nougat panda security

The most recent update to Google’s operating system, the most widely used around the world, is now available for Nexus devices and will soon be out there for users of all other devices, as manufacturers begin to include it.

As is often the case, it will be some time before it is universally adopted, though there appear to be good reasons to take the leap as soon as possible, many of them related to security.

Firstly, the new version of Android includes a feature dubbed DirectBoot, designed so that the device begins to operate immediately after a restart. This means that if it is switched off and on again without the user noticing, the services and programs configured to do so will start to operate right away, without having to wait for the device to be unlocked. This includes critical apps such as antivirus solutions, which will be able to protect the device from the moment it is active.

When the device restarts, apps will start to operate without having to wait for the phone to be unlocked.

Nougat also includes a new file encryption system allowing files to be secured individually, without having to encrypt the entire device. For business users, Android for Work also delivers improvements to VPN usage. Company security managers will now be able to force all company devices to be connected at all times, and exclusively through secure VPNs.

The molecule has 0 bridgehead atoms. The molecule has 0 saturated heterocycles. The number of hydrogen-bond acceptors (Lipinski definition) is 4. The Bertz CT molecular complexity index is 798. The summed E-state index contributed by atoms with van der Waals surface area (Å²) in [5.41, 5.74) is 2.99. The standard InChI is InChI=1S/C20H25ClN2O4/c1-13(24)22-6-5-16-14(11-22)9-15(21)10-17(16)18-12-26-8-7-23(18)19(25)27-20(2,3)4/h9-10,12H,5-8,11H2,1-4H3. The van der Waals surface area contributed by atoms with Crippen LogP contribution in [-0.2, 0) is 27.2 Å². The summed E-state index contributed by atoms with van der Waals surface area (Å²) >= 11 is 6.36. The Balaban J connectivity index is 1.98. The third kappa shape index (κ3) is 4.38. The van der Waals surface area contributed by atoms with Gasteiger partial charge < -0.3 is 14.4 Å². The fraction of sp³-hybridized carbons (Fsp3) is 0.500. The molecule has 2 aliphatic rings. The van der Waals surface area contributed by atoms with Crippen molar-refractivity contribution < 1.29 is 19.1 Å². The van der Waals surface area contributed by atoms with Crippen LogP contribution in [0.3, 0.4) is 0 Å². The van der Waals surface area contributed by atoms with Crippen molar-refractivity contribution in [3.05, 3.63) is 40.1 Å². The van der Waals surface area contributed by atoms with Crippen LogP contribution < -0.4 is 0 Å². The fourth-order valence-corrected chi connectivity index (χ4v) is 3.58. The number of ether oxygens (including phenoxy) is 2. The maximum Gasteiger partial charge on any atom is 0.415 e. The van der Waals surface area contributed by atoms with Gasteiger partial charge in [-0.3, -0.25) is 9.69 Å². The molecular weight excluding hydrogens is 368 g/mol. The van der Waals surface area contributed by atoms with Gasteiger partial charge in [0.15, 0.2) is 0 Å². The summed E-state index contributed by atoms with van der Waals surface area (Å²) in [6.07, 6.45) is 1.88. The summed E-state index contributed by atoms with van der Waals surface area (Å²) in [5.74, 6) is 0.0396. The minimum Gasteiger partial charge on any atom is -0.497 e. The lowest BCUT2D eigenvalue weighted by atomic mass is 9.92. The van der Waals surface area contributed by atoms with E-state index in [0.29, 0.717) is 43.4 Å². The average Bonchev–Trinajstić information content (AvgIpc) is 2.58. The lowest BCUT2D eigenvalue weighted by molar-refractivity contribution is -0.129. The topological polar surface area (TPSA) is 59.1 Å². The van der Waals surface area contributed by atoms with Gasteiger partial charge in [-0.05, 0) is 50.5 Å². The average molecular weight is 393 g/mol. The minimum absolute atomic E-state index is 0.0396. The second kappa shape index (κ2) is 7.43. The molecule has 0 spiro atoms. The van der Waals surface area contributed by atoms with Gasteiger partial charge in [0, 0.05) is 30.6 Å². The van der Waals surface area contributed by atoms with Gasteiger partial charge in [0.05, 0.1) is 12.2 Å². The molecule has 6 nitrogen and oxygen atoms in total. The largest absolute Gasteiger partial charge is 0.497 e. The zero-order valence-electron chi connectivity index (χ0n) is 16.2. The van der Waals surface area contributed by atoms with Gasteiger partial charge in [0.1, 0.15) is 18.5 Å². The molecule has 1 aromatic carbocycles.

The Android update also places restrictions on permissions shared across applications, and prevents apps with administrator privileges from accessing particularly sensitive features, such as changing device PINs or passwords.

Nougat will prevent ‘apps’ from changing the PIN or password of a device.

Another welcome new feature that will simplify the essential task of installing new updates is that Nougat users won’t have to wait for apps to configure one by one after an update (but only for new phones optimized for Nougat). This was something that could take up to half an hour, depending on the apps on a device, and in the future will take place in the background, without interfering with the ability to use the phone.

All these improvements, along with some minor changes, mean that making the switch to Nougat should be a priority for all companies that work with Android. It’s just a question of waiting for device manufacturers to have the update ready.